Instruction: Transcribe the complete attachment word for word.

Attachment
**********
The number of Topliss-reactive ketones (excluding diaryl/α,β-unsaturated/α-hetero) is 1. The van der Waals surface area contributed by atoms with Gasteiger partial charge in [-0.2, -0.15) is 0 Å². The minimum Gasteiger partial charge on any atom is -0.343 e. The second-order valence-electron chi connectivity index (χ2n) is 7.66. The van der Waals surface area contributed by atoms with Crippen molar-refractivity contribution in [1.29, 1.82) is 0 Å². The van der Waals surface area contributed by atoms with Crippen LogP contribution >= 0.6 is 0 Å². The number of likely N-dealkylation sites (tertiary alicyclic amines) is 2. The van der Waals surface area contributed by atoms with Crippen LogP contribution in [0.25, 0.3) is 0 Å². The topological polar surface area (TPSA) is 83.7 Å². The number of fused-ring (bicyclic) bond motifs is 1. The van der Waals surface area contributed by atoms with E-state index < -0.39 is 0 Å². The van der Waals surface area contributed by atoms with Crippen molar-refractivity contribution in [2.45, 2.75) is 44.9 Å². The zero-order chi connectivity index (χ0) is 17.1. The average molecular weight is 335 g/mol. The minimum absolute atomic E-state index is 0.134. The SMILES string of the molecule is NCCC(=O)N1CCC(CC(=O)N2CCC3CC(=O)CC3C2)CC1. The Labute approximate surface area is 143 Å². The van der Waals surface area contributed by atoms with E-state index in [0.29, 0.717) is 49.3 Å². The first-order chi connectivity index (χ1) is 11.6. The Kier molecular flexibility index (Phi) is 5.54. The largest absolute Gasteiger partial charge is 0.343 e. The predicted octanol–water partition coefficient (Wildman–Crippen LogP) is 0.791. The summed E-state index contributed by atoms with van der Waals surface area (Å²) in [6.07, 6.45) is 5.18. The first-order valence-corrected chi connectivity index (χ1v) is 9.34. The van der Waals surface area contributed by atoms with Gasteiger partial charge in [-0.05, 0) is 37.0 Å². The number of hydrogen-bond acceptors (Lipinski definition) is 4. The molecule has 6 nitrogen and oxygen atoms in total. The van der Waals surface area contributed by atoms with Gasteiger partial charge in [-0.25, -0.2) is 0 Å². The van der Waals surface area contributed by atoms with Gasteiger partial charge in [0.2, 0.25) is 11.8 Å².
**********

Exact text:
The number of Topliss-reactive ketones (excluding diaryl/α,β-unsaturated/α-hetero) is 1. The van der Waals surface area contributed by atoms with Gasteiger partial charge in [-0.2, -0.15) is 0 Å². The minimum Gasteiger partial charge on any atom is -0.343 e. The second-order valence-electron chi connectivity index (χ2n) is 7.66. The van der Waals surface area contributed by atoms with Crippen molar-refractivity contribution in [1.29, 1.82) is 0 Å². The van der Waals surface area contributed by atoms with Crippen LogP contribution >= 0.6 is 0 Å². The number of likely N-dealkylation sites (tertiary alicyclic amines) is 2. The van der Waals surface area contributed by atoms with Crippen LogP contribution in [0.25, 0.3) is 0 Å². The topological polar surface area (TPSA) is 83.7 Å². The number of fused-ring (bicyclic) bond motifs is 1. The van der Waals surface area contributed by atoms with E-state index < -0.39 is 0 Å². The van der Waals surface area contributed by atoms with Crippen molar-refractivity contribution in [2.45, 2.75) is 44.9 Å². The zero-order chi connectivity index (χ0) is 17.1. The average molecular weight is 335 g/mol. The minimum absolute atomic E-state index is 0.134. The SMILES string of the molecule is NCCC(=O)N1CCC(CC(=O)N2CCC3CC(=O)CC3C2)CC1. The Labute approximate surface area is 143 Å². The van der Waals surface area contributed by atoms with E-state index in [0.29, 0.717) is 49.3 Å². The first-order chi connectivity index (χ1) is 11.6. The Kier molecular flexibility index (Phi) is 5.54. The largest absolute Gasteiger partial charge is 0.343 e. The predicted octanol–water partition coefficient (Wildman–Crippen LogP) is 0.791. The summed E-state index contributed by atoms with van der Waals surface area (Å²) in [6.07, 6.45) is 5.18. The first-order valence-corrected chi connectivity index (χ1v) is 9.34. The van der Waals surface area contributed by atoms with Gasteiger partial charge in [-0.05, 0) is 37.0 Å². The number of hydrogen-bond acceptors (Lipinski definition) is 4. The molecule has 6 nitrogen and oxygen atoms in total. The van der Waals surface area contributed by atoms with Gasteiger partial charge in [-0.25, -0.2) is 0 Å². The van der Waals surface area contributed by atoms with Gasteiger partial charge in [0.2, 0.25) is 11.8 Å².